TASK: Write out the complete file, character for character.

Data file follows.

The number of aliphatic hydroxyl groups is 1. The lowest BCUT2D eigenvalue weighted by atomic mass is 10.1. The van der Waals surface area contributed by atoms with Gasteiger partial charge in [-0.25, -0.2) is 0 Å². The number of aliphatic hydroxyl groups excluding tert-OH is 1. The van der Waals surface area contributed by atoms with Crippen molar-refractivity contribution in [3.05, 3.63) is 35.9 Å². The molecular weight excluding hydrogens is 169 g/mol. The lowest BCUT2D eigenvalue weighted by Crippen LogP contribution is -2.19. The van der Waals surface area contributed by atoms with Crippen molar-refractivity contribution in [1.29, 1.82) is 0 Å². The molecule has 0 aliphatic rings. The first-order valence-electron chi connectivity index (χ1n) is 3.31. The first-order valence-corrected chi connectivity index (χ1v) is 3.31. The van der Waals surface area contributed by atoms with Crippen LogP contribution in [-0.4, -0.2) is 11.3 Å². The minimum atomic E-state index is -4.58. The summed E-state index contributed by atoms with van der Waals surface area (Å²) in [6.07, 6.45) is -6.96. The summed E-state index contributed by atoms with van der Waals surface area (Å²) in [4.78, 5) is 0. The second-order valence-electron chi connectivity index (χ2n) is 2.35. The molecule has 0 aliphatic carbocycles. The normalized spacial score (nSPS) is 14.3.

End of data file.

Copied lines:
The number of aliphatic hydroxyl groups is 1. The lowest BCUT2D eigenvalue weighted by atomic mass is 10.1. The van der Waals surface area contributed by atoms with Gasteiger partial charge in [-0.25, -0.2) is 0 Å². The number of aliphatic hydroxyl groups excluding tert-OH is 1. The van der Waals surface area contributed by atoms with Crippen molar-refractivity contribution in [3.05, 3.63) is 35.9 Å². The molecular weight excluding hydrogens is 169 g/mol. The lowest BCUT2D eigenvalue weighted by Crippen LogP contribution is -2.19. The van der Waals surface area contributed by atoms with Crippen molar-refractivity contribution in [1.29, 1.82) is 0 Å². The molecule has 0 aliphatic rings. The first-order valence-electron chi connectivity index (χ1n) is 3.31. The first-order valence-corrected chi connectivity index (χ1v) is 3.31. The van der Waals surface area contributed by atoms with Crippen LogP contribution in [-0.4, -0.2) is 11.3 Å². The minimum atomic E-state index is -4.58. The summed E-state index contributed by atoms with van der Waals surface area (Å²) in [6.07, 6.45) is -6.96. The summed E-state index contributed by atoms with van der Waals surface area (Å²) in [4.78, 5) is 0. The second-order valence-electron chi connectivity index (χ2n) is 2.35. The molecule has 0 aliphatic carbocycles. The normalized spacial score (nSPS) is 14.3.